As I slowly drive up the street of a sleepy neighborhood, I am surprised to find a crime scene of this magnitude. One home was taped off and was guarded by an officer. They had a mobile command center set up next to the home. The vehicle’s generator rumbled continuously. They had set up a lighting system to illuminate the entire home like a star performing on stage. I found parking outside of the taped area, jumped out of my van and headed toward the house. I could see that the house had suffered terrible damage from a fire. The smell of burning materials choked the air, but the fire had been put out. I identified myself and entered the home.
Police directed me upstairs. On all calls, I mentally prepare myself by trying to come up with the easiest way to remove a body based on each situation I encounter. As I entered, I systematically dissected the home checking for obstacles. I compared the situation in front of me to similar calls in the past and made a mental note of what equipment I would need to grab when I went back to the van. An officer followed behind me.
My thoughts streamed through my mind like a mighty river. As I reached entered the room where the body lay and saw the scene in front of me, all thoughts stopped at once. As I tried to process the scene, I saw how heinous the crime in front of me had been. The room had been on fire, and right in the middle of it lay a blackened corpse. I couldn’t come to close to the body; the fire had burned a hole right through the floor. I had trouble accepting that the charred figure had once been a human being. But she once was a human being.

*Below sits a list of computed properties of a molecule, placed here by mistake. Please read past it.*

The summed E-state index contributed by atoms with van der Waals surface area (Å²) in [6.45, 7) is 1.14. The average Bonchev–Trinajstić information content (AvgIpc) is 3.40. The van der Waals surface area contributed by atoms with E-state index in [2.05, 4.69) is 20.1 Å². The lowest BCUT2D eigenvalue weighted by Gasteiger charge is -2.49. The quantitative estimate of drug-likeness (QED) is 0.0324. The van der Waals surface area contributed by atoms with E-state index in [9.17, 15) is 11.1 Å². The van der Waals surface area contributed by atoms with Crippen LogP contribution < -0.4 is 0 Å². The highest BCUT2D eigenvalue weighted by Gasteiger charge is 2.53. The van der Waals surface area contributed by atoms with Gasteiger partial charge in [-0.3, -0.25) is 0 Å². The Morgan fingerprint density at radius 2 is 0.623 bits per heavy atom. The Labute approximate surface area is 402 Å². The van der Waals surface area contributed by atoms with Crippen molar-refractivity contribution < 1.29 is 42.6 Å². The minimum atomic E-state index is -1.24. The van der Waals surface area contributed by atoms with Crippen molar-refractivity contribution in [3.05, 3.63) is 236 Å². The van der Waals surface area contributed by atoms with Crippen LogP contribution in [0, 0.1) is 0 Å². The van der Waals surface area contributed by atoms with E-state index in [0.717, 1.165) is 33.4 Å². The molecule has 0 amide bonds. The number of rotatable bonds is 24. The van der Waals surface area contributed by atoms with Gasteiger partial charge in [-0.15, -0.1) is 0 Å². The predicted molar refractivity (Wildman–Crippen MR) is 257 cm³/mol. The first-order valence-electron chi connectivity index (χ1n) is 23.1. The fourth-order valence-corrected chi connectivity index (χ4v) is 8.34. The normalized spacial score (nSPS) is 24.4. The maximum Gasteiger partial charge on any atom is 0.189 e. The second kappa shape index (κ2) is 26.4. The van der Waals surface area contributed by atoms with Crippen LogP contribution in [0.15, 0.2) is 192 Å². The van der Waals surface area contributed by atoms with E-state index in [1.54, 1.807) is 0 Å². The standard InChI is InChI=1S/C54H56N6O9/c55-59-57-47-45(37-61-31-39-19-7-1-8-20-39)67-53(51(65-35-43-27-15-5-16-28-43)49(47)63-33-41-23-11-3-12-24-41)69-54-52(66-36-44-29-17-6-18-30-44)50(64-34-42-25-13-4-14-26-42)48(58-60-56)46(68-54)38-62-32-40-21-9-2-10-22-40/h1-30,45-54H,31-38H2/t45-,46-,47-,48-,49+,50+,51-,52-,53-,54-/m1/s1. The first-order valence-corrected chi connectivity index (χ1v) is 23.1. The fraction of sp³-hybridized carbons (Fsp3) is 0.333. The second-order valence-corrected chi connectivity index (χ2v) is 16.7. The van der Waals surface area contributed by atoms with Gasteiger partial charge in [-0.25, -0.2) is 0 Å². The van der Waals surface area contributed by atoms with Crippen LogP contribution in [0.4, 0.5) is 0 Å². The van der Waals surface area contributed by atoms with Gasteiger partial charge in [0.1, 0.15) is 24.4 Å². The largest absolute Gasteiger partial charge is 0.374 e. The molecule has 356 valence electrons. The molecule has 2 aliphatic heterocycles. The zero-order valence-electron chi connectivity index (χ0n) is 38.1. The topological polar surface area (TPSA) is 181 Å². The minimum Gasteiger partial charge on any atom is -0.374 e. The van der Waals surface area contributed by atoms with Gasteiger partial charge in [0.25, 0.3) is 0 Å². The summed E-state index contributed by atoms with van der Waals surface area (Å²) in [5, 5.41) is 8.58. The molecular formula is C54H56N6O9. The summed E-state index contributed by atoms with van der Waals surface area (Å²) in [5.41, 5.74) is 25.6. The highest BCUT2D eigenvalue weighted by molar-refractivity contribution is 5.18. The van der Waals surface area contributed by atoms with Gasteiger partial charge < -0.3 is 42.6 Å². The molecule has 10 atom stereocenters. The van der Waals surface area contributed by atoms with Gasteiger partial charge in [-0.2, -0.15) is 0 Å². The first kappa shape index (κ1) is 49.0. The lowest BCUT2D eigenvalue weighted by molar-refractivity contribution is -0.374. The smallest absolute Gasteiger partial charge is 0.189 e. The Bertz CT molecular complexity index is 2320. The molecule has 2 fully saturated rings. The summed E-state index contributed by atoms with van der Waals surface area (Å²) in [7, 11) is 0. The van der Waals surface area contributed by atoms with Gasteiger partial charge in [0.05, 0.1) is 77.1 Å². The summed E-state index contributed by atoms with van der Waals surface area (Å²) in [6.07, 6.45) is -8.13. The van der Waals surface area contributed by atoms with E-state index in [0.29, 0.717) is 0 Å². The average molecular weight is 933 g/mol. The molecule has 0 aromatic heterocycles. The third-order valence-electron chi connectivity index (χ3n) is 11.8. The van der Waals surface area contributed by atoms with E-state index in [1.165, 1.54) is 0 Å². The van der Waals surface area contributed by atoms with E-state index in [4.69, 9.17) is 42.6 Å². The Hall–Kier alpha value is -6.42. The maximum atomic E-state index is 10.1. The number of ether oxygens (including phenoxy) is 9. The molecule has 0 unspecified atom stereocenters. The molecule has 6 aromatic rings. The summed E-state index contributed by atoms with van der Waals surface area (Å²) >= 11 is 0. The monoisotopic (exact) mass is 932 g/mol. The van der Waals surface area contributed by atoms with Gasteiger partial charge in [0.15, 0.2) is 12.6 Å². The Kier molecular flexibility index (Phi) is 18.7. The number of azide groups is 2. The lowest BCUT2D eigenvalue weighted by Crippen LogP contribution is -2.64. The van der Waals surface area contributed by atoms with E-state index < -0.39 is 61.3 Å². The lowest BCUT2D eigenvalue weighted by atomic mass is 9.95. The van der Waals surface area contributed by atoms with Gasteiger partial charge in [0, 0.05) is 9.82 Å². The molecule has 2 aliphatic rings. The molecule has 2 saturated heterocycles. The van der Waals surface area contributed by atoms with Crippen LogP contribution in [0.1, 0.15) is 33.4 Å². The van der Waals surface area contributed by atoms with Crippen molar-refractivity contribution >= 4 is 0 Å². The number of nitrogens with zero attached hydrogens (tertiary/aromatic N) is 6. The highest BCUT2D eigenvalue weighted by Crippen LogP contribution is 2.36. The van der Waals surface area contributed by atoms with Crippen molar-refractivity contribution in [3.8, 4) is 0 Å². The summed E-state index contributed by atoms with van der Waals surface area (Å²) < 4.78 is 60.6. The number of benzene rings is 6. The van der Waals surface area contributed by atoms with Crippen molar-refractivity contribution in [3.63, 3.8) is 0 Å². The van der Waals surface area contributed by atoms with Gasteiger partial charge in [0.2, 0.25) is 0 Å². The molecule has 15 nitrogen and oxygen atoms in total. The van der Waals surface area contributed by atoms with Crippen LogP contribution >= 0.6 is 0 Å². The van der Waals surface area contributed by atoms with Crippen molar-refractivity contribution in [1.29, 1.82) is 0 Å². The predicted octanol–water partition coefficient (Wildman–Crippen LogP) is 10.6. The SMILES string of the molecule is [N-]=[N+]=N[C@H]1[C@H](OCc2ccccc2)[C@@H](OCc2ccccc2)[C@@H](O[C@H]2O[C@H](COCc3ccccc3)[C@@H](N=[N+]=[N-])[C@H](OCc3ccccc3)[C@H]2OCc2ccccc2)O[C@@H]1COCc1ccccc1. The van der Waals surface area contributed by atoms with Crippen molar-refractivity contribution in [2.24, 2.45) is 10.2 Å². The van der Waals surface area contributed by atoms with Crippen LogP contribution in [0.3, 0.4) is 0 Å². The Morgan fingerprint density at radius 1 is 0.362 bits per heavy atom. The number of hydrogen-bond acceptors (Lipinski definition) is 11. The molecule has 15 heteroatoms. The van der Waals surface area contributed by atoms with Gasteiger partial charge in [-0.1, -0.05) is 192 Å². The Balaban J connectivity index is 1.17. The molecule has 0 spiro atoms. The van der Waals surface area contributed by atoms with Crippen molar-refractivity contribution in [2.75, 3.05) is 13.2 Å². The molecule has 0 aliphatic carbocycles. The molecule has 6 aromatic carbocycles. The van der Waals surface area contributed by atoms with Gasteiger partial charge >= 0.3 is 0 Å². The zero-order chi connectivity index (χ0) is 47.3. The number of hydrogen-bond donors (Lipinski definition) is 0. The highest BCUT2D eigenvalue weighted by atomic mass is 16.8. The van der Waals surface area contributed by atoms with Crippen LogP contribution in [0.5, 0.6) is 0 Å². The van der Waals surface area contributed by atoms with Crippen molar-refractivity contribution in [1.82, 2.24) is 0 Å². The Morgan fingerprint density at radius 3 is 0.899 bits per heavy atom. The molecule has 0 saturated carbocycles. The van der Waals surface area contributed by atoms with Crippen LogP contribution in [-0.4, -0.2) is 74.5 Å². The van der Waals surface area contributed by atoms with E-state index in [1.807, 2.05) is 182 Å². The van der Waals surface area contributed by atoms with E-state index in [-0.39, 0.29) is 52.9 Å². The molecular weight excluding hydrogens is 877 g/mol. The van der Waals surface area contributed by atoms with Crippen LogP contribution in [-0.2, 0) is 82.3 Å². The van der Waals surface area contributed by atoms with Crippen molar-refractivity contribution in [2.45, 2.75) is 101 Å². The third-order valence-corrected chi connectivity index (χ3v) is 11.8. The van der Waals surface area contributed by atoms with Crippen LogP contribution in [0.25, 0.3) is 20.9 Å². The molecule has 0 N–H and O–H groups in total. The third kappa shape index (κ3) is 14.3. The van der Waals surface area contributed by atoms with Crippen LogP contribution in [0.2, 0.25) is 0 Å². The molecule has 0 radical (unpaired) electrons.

I tried so hard to figure out how to get her out of there. But I couldn’t. I didn’t know how to rescue this person from her plight, in such a precarious situation. What if I damaged her? What if I fell though the floor? What if I destroyed evidence? How could I pick her up, move her, or even get to her? My fears were unfounded, because the investigation was not completed. Evidence would be gathered as I was there and plenty of help was available to me.
As I studied her body, I realized I was getting a gruesome lesson on human anatomy. I could see that she had been murdered, and the fire had been set to cover it up. The room began to fill with investigators and their scientific chatter. It was at this very moment that I felt like I had crossed into a completely different reality, a sub-reality where no ordinary person should ever go.